The process for transporting substrates between two regions having different pressures without substantially affecting the pressure of either region includes housing a first and second robot arm in the removable sub-chamber coupled to the loadlock chamber. The first and second arms include a primary pivot axis within the sub-chamber. An active wafer is processed in the process chamber at a predetermined operating pressure, wherein the process chamber is coupled to the loadlock chamber and includes a closable port. The active wafer is removed from the process chamber with the first robot arm and a first queued wafer is deposited into the process chamber with the second robot arm at the operating pressure of the process chamber. The port is closed and the first queued wafer is processed in the process chamber at the operating pressure while the loadlock chamber is simultaneously vented for receiving a second queued wafer from outside the loadlock chamber. The pressure in the loadlock chamber is then reduced to the operating pressure and the port opened. The first queued wafer (now processed) is removed from the process chamber with the first robot arm and the second queued wafer is deposited into the process chamber with the second arm.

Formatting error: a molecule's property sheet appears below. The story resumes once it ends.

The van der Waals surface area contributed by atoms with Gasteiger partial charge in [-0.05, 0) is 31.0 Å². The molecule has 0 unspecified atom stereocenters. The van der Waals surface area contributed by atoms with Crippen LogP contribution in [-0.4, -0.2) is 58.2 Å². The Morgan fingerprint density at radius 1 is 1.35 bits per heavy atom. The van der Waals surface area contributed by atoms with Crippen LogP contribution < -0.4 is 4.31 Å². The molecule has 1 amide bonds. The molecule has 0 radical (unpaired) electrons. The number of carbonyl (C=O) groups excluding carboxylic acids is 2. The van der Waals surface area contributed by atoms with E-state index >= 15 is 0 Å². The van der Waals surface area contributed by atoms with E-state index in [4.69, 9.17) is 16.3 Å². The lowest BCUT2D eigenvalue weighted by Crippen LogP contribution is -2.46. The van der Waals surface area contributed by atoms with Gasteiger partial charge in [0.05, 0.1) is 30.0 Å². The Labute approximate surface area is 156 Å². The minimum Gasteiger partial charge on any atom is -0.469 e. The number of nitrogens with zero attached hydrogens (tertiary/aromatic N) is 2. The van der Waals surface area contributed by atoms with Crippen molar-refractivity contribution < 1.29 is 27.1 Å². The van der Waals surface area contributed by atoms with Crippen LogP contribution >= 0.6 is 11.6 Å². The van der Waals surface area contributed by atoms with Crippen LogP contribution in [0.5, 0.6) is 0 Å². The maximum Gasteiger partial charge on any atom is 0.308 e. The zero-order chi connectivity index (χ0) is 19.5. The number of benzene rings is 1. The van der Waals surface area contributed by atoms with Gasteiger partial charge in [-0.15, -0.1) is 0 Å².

It is to be understood that both the foregoing general description and the following detailed description are exemplary and explanatory and are intended to provide further explanation of the invention as claimed
The accompanying drawings, which are included to provide a further understanding of the invention and are incorporated in and constitute a part of this specification, illustrate embodiments of the invention and together with the description serve to explain the principles of the invention.
In the drawings:
An apparatus and method for exchanging wafers under vacuum into and out of a process chamber is described. The apparatus generally includes a loadlock chamber in operative communication with a process chamber. Operative communication between the loadlock chamber and the process chamber permits wafer exchange between the chambers to occur without elevating the pressure within the process chamber. While active wafers are processed in the evacuated process chamber, e.g., plasma mediated processing, the loadlock chamber is vented to the atmosphere to allow additional wafers to be queued and loaded into the loadlock chamber. Once the queued wafers are loaded into the loadlock chamber, the loadlock chamber pressure is reduced to the operating pressure of the processing chamber. After processing of the active wafers in the process chamber is complete, the active wafers are then removed and exchanged with the queued wafers in the loadlock chamber. The queued wafers are then processed accordingly in the processing chamber and the previously processed active wafers removed from the loadlock chamber and exchanged with additional wafers to be processed. The cycle may then be repeated as necessary.